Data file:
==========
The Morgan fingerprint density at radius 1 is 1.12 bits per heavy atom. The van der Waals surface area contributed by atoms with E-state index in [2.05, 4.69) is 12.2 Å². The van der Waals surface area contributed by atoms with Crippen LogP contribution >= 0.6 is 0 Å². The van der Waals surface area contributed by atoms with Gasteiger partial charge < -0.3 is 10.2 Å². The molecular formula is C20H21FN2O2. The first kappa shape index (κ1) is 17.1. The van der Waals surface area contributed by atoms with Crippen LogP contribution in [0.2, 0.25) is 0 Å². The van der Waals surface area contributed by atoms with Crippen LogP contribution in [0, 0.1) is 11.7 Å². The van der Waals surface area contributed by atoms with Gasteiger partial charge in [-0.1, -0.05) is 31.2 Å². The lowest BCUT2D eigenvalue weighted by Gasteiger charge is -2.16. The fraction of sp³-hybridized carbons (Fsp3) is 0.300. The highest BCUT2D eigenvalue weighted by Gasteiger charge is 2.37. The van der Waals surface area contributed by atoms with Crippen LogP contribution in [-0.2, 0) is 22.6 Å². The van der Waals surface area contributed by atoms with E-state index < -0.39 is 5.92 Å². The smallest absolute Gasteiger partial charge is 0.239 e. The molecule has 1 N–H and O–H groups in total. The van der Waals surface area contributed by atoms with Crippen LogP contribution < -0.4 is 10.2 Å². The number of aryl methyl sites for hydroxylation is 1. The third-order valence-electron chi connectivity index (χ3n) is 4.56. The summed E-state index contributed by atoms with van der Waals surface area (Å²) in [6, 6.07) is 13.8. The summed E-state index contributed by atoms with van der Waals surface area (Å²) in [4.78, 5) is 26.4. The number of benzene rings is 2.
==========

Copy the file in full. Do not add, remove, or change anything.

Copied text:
The Morgan fingerprint density at radius 1 is 1.12 bits per heavy atom. The van der Waals surface area contributed by atoms with E-state index in [2.05, 4.69) is 12.2 Å². The van der Waals surface area contributed by atoms with Crippen LogP contribution >= 0.6 is 0 Å². The van der Waals surface area contributed by atoms with Gasteiger partial charge < -0.3 is 10.2 Å². The molecular formula is C20H21FN2O2. The first kappa shape index (κ1) is 17.1. The van der Waals surface area contributed by atoms with Crippen LogP contribution in [0.2, 0.25) is 0 Å². The van der Waals surface area contributed by atoms with Crippen LogP contribution in [0, 0.1) is 11.7 Å². The van der Waals surface area contributed by atoms with Gasteiger partial charge in [-0.1, -0.05) is 31.2 Å². The lowest BCUT2D eigenvalue weighted by Gasteiger charge is -2.16. The fraction of sp³-hybridized carbons (Fsp3) is 0.300. The highest BCUT2D eigenvalue weighted by Gasteiger charge is 2.37. The van der Waals surface area contributed by atoms with Crippen LogP contribution in [-0.2, 0) is 22.6 Å². The van der Waals surface area contributed by atoms with E-state index < -0.39 is 5.92 Å². The smallest absolute Gasteiger partial charge is 0.239 e. The molecule has 1 N–H and O–H groups in total. The van der Waals surface area contributed by atoms with Crippen LogP contribution < -0.4 is 10.2 Å². The number of aryl methyl sites for hydroxylation is 1. The third-order valence-electron chi connectivity index (χ3n) is 4.56. The summed E-state index contributed by atoms with van der Waals surface area (Å²) in [6, 6.07) is 13.8. The summed E-state index contributed by atoms with van der Waals surface area (Å²) in [4.78, 5) is 26.4. The number of benzene rings is 2.